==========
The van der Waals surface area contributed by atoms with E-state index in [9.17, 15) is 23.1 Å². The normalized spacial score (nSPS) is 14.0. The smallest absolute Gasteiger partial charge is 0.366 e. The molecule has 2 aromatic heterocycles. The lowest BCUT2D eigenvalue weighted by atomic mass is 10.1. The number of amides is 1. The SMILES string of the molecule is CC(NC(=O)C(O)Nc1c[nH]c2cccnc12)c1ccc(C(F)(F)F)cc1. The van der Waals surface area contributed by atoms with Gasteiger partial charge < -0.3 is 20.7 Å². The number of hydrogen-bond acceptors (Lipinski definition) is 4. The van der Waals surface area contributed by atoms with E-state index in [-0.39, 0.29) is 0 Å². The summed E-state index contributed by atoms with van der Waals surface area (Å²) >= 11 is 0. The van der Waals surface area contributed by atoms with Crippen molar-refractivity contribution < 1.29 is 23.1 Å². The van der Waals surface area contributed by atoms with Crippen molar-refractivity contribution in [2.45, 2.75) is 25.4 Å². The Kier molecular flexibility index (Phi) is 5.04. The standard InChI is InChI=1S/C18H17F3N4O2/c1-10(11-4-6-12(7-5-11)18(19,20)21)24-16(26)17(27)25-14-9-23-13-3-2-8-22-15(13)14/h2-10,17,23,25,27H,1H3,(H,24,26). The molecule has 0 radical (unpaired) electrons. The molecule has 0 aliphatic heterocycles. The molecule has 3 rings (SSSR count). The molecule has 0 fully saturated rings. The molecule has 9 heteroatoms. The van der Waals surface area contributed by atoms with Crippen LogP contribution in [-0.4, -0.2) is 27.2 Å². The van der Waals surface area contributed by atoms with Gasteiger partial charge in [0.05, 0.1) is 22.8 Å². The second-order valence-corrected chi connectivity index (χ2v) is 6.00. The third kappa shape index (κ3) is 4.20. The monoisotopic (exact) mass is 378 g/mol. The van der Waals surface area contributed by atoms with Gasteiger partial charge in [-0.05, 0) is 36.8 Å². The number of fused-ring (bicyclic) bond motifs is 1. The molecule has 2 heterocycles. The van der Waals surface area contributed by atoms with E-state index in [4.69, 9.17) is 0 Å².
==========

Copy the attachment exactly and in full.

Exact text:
The van der Waals surface area contributed by atoms with E-state index in [9.17, 15) is 23.1 Å². The normalized spacial score (nSPS) is 14.0. The smallest absolute Gasteiger partial charge is 0.366 e. The molecule has 2 aromatic heterocycles. The lowest BCUT2D eigenvalue weighted by atomic mass is 10.1. The number of amides is 1. The SMILES string of the molecule is CC(NC(=O)C(O)Nc1c[nH]c2cccnc12)c1ccc(C(F)(F)F)cc1. The van der Waals surface area contributed by atoms with Gasteiger partial charge < -0.3 is 20.7 Å². The number of hydrogen-bond acceptors (Lipinski definition) is 4. The van der Waals surface area contributed by atoms with E-state index in [-0.39, 0.29) is 0 Å². The summed E-state index contributed by atoms with van der Waals surface area (Å²) >= 11 is 0. The van der Waals surface area contributed by atoms with Crippen molar-refractivity contribution < 1.29 is 23.1 Å². The van der Waals surface area contributed by atoms with Crippen molar-refractivity contribution in [2.45, 2.75) is 25.4 Å². The Kier molecular flexibility index (Phi) is 5.04. The standard InChI is InChI=1S/C18H17F3N4O2/c1-10(11-4-6-12(7-5-11)18(19,20)21)24-16(26)17(27)25-14-9-23-13-3-2-8-22-15(13)14/h2-10,17,23,25,27H,1H3,(H,24,26). The molecule has 0 radical (unpaired) electrons. The molecule has 0 aliphatic heterocycles. The molecule has 3 rings (SSSR count). The molecule has 0 fully saturated rings. The molecule has 9 heteroatoms. The van der Waals surface area contributed by atoms with Crippen LogP contribution in [-0.4, -0.2) is 27.2 Å². The van der Waals surface area contributed by atoms with Gasteiger partial charge in [0.05, 0.1) is 22.8 Å². The second-order valence-corrected chi connectivity index (χ2v) is 6.00. The third kappa shape index (κ3) is 4.20. The monoisotopic (exact) mass is 378 g/mol. The van der Waals surface area contributed by atoms with Gasteiger partial charge in [-0.05, 0) is 36.8 Å². The number of fused-ring (bicyclic) bond motifs is 1. The molecule has 2 heterocycles. The van der Waals surface area contributed by atoms with E-state index in [4.69, 9.17) is 0 Å².